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Zoey_ JD
Zoey_ JD, JustAnswer Criminal Law Mentor
Category: Criminal Law
Satisfied Customers: 26753
Experience:  Admitted to NYS Criminal defense bar in 1989. Extensive arraignment, hearing, trial experience.
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I was convicted of a domestic violence in 1994 while in the

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I was convicted of a domestic violence in 1994 while in the Army. My question is this ... Can I get my record cleared ? My wife and I are still together. I haven't drank in 9 1/2 years and we now help people work on saving their marriages. I was looking to get back into the Military but this conviction has stop that ( My gun rights are revoked ).
Thank you for your question. In what state did the conviction take place in, Minnesota?
Customer: replied 7 years ago.
Thank you for your follow-up.

What you must do is contact an Arizona attorney and see if he can help you 'set aside' your conviction (which is Arizona's equivalent motion to a record expungement or a record seal). A.R.S. § 13-907 permits a defendant to request a "set aside" of his conviction under certain circumstances. If successful, a records check will still reflect that the defendant was originally charged, and convicted, but that the judgment was later set aside and an order of dismissal was entered. However be careful as there are some limitations. A set aside is not available to a person convicted of a criminal offense:
(1) involving the infliction of serious physical injury,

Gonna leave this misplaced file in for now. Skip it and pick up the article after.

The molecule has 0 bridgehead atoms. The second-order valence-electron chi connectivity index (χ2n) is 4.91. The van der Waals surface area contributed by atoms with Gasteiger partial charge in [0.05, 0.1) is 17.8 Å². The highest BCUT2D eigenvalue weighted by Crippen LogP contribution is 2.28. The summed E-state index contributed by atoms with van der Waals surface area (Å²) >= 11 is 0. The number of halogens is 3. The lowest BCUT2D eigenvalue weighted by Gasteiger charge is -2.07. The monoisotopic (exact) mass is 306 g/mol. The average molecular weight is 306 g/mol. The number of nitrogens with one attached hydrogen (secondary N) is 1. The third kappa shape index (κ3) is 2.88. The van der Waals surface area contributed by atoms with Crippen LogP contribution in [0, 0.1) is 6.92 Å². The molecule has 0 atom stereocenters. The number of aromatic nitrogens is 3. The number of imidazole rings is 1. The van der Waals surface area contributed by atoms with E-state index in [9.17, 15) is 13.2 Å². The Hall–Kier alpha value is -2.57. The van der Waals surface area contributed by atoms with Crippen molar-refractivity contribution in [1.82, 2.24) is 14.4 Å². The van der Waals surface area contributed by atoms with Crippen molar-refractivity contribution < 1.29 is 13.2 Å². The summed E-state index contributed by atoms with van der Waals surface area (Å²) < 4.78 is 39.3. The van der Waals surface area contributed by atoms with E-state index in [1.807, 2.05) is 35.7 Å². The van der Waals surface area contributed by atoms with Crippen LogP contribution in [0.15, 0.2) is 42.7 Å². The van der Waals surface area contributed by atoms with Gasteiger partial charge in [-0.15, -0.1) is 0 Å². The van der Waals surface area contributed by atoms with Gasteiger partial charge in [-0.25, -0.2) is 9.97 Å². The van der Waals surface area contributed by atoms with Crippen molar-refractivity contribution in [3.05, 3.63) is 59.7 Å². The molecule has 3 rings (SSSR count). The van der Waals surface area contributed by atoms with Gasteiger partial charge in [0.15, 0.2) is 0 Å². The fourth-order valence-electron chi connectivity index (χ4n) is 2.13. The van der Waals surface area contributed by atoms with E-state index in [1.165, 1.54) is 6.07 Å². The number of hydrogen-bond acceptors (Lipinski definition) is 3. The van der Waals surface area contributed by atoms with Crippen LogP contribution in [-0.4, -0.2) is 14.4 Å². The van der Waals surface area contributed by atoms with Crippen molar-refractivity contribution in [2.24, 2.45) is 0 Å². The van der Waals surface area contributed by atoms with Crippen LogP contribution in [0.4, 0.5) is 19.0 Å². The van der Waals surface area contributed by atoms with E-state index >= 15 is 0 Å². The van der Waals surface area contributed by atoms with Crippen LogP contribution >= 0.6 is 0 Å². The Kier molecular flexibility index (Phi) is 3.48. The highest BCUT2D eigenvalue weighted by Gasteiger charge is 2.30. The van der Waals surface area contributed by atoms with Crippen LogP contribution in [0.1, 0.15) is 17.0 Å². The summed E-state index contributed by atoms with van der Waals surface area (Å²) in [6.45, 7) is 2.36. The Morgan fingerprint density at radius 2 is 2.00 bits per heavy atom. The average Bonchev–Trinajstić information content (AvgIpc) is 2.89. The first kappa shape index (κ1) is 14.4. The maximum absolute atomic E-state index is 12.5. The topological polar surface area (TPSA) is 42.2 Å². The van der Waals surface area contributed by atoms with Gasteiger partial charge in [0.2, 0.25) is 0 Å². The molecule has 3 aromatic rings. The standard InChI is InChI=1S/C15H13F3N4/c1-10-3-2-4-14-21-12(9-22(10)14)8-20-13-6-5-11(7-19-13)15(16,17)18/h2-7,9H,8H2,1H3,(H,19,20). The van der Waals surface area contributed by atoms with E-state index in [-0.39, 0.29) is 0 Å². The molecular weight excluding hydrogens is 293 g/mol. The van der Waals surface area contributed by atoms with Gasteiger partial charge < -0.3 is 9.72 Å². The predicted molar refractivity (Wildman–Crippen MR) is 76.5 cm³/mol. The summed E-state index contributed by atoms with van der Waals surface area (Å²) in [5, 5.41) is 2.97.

(2) involving the use or exhibition of a deadly weapon or dangerous instrument,
(3) for which the person is required or ordered by the court to register as a sex offender,
(4) for which there has been a finding of sexual motivation,
(5) in which the victim is a minor under 15 years of age, and
(6) other circumstances as may apply.

Edited by Dimitry Alexander Kaplun on 7/2/2010 at 3:16 AM EST
Customer: replied 7 years ago.
That's $ 38.00 I'm not sure was well spent. You tell me maybe I can get it fixed and I need to get a lawyer in AZ. I should have asked a car question. I'm sorry if this sounds harsh but I was hoping to get some info that I didn't know.
I understand, but since I do not know what your domestic violence was based on, I cannot be more specific--if your DV case was based on serious physical injury, then you will not be able to set it aside. What you may not have known was the statute I linked to in my post--read it for yourself and see if you fit in any of the exemptions. If you do not, you will be able to get it sealed.

Good luck.

Edited by Dimitry Alexander Kaplun on 7/2/2010 at 3:28 AM EST
Customer: replied 7 years ago.
Relist: Answer quality.
I would like to get an answer from a lawyer that is an expert in restoring gun rights / domestic violence.

I think I should be able to amplify this. But first, since this happened when you were in the military, were you charged in State or Federal Court?
Customer: replied 7 years ago.
State court.

Unfortunately, under the Federal Gun Control Act, (18 U.S.C. § 922(g)(9), it is unlawful for an individual convicted of a state or federal "misdemeanor crime of domestic violence" to "ship, transport, possess or receive firearms or ammunition."